Most of us take our freedoms for granted because that’s how freedom works: You use it; you don’t think about it.
The City of Asylum program at the Black Mountain Institute at UNLV supports writers whose freedoms have been stripped by censorship and whose lives may be in danger. For a year or two, selected writers are given a safe place to live in Las Vegas and the resources to create work that might not otherwise be possible.
Hossein Mortezaeian Abkenar, the 2014-'15 Kenneth Barlow City of Asylum resident, is an Iranian writer who has published an award-winning novel and wrote a screenplay that garnered a 2009 Cannes Film Festival prize. Banned in Iran, Abkenar’s work explores violence, gender and revolution. (Editor’s note: This interview was conducted via email and translated from Farsi.)
Your work is banned in Iran, and your recent co-written screenplay, No One Knows About Persian Cats, about the underground music scene in Tehran, was shot in secret. Can you speak about how your work became controversial and the state of censorship and art in Iran? Through this film, I got a peek at Iran’s underground music and got to know many musicians, singers and composers. I saw more than what I could have ever imagined or expected. There were so many capable musicians, that we were conflicted about which ones to focus on.
Western music and women singers are banned in Iran. Even showing musical instruments on TV is banned. Censorship in Iran covers everything: music, literature, cinema, painting, photography. For political and religious reasons, there are many barriers to producing art, and it has had severe consequences. No artist can transcend these barriers easily. If an artist does, his work will either be banned or he will get into trouble, be issued fines and even undergo lashing or prison.
It is important for the world to know we have a strong and solid underground art movement in Iran, in all fields of art. For example, in literature, if a work is banned, it will be published furtively and sold privately around the town. This is how music clips, private exhibitions, hidden paintings, photography and hidden movies are made. And, of course, the Internet is a huge help in dealing with censorship.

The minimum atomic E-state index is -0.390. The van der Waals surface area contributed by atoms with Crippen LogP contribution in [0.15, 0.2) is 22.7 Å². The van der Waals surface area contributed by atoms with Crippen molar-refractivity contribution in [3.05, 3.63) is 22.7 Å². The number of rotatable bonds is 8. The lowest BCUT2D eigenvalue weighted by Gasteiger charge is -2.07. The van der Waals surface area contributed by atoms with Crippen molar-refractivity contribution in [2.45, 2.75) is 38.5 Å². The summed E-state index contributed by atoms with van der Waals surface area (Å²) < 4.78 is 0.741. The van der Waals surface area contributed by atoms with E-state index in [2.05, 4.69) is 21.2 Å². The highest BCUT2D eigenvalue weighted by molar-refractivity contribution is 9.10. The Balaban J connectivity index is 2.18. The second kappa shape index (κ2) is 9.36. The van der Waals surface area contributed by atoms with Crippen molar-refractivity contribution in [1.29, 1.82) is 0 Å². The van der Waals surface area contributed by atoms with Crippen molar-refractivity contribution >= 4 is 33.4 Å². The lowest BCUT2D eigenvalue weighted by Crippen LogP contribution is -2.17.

A lot of your work deals with women’s roles and gender inequality or differences in experience. How does this factor into your current literary exile, so to speak? Well, the dominant religious community in Iran propagates discrimination in a very oppressive way. I have never been quiet about this issue. Almost half of my short stories have female narrators and/or female protagonists. I have been focused on women’s issues: love, sex, isolation, depression, rape, imprisonment and, of course, paying close attention to issues that women themselves sometimes might not think of as inequalities, given the context where they’re expected to submit to social and religious pressure.
The reason that my books are banned in Iran is my focus on women’s issues, political issues and, of course, war. Some of my short stories are about prison, torture and execution, and my novel Scorpion takes an anti-war position quite self-consciously.
I write about the present Iran, the Iran that I lived in and in which I had deep and virulent experiences. I have witnessed so many historical events: revolution, religious shifts, war, imprisonments, executions, immigration, new uses and abuses of power, corruption—I am compelled to write about them.